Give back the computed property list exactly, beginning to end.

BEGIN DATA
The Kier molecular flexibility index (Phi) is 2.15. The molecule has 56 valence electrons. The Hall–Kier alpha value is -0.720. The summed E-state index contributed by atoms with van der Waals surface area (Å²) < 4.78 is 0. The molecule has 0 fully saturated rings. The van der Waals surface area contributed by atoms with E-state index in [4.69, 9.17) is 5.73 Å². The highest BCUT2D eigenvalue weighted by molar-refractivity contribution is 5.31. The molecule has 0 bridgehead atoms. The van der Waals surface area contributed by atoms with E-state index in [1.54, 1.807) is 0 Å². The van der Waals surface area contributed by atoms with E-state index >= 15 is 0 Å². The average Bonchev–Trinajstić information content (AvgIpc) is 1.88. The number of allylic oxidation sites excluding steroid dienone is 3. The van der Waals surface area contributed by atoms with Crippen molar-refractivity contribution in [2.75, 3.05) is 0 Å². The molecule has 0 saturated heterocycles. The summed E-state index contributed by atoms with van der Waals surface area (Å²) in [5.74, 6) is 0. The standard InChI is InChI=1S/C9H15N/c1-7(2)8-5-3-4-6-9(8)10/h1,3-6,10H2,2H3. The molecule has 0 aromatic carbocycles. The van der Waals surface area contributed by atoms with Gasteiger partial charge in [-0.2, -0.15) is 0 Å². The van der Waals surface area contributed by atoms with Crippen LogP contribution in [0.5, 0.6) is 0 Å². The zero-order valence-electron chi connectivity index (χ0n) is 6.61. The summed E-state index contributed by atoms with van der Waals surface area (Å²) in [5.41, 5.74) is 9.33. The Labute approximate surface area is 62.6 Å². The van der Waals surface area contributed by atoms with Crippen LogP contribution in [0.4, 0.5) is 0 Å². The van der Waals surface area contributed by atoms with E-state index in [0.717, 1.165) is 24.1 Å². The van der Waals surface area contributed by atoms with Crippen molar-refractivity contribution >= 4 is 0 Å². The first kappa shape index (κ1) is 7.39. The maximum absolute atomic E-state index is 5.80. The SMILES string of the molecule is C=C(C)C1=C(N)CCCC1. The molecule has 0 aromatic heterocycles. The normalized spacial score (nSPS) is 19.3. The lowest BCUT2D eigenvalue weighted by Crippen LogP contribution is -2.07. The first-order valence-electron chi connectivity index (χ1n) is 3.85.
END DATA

The Kier molecular flexibility index (Phi) is 2.15. The molecule has 56 valence electrons. The Hall–Kier alpha value is -0.720. The summed E-state index contributed by atoms with van der Waals surface area (Å²) < 4.78 is 0. The molecule has 0 fully saturated rings. The van der Waals surface area contributed by atoms with E-state index in [4.69, 9.17) is 5.73 Å². The highest BCUT2D eigenvalue weighted by molar-refractivity contribution is 5.31. The molecule has 0 bridgehead atoms. The van der Waals surface area contributed by atoms with E-state index in [1.54, 1.807) is 0 Å². The van der Waals surface area contributed by atoms with E-state index >= 15 is 0 Å². The average Bonchev–Trinajstić information content (AvgIpc) is 1.88. The number of allylic oxidation sites excluding steroid dienone is 3. The van der Waals surface area contributed by atoms with Crippen molar-refractivity contribution in [2.75, 3.05) is 0 Å². The molecule has 0 saturated heterocycles. The summed E-state index contributed by atoms with van der Waals surface area (Å²) in [5.74, 6) is 0. The standard InChI is InChI=1S/C9H15N/c1-7(2)8-5-3-4-6-9(8)10/h1,3-6,10H2,2H3. The molecule has 0 aromatic carbocycles. The van der Waals surface area contributed by atoms with Gasteiger partial charge in [-0.2, -0.15) is 0 Å². The van der Waals surface area contributed by atoms with Crippen LogP contribution in [0.5, 0.6) is 0 Å². The zero-order valence-electron chi connectivity index (χ0n) is 6.61. The summed E-state index contributed by atoms with van der Waals surface area (Å²) in [5.41, 5.74) is 9.33. The Labute approximate surface area is 62.6 Å². The van der Waals surface area contributed by atoms with Crippen LogP contribution in [0.4, 0.5) is 0 Å². The van der Waals surface area contributed by atoms with E-state index in [0.717, 1.165) is 24.1 Å². The van der Waals surface area contributed by atoms with Crippen molar-refractivity contribution >= 4 is 0 Å². The first kappa shape index (κ1) is 7.39. The maximum absolute atomic E-state index is 5.80. The SMILES string of the molecule is C=C(C)C1=C(N)CCCC1. The molecule has 0 aromatic heterocycles. The normalized spacial score (nSPS) is 19.3. The lowest BCUT2D eigenvalue weighted by Crippen LogP contribution is -2.07. The first-order valence-electron chi connectivity index (χ1n) is 3.85.